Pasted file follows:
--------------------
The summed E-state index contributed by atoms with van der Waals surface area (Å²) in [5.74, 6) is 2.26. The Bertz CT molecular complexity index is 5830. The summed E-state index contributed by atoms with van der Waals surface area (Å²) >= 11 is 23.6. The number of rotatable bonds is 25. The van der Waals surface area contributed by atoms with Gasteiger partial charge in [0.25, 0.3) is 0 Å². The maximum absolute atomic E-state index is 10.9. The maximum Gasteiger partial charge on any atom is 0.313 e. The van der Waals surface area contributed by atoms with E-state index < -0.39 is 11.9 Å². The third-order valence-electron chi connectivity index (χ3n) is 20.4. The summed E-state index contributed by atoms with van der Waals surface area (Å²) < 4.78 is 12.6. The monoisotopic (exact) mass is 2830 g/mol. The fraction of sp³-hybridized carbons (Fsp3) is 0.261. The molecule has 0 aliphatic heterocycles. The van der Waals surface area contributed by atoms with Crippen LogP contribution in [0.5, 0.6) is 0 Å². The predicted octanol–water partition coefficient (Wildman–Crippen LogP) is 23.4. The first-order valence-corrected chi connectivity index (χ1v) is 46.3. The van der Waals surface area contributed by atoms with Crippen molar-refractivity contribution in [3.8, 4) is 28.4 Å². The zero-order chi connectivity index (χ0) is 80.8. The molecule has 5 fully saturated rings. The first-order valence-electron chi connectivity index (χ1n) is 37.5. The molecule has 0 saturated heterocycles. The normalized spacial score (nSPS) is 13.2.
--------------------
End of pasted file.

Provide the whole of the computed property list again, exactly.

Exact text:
The summed E-state index contributed by atoms with van der Waals surface area (Å²) in [5.74, 6) is 2.26. The Bertz CT molecular complexity index is 5830. The summed E-state index contributed by atoms with van der Waals surface area (Å²) >= 11 is 23.6. The number of rotatable bonds is 25. The van der Waals surface area contributed by atoms with Gasteiger partial charge in [0.25, 0.3) is 0 Å². The maximum absolute atomic E-state index is 10.9. The maximum Gasteiger partial charge on any atom is 0.313 e. The van der Waals surface area contributed by atoms with E-state index < -0.39 is 11.9 Å². The third-order valence-electron chi connectivity index (χ3n) is 20.4. The summed E-state index contributed by atoms with van der Waals surface area (Å²) < 4.78 is 12.6. The monoisotopic (exact) mass is 2830 g/mol. The fraction of sp³-hybridized carbons (Fsp3) is 0.261. The molecule has 0 aliphatic heterocycles. The van der Waals surface area contributed by atoms with Crippen LogP contribution in [0.5, 0.6) is 0 Å². The predicted octanol–water partition coefficient (Wildman–Crippen LogP) is 23.4. The first-order valence-corrected chi connectivity index (χ1v) is 46.3. The van der Waals surface area contributed by atoms with Crippen molar-refractivity contribution in [3.8, 4) is 28.4 Å². The zero-order chi connectivity index (χ0) is 80.8. The molecule has 5 fully saturated rings. The first-order valence-electron chi connectivity index (χ1n) is 37.5. The molecule has 0 saturated heterocycles. The normalized spacial score (nSPS) is 13.2.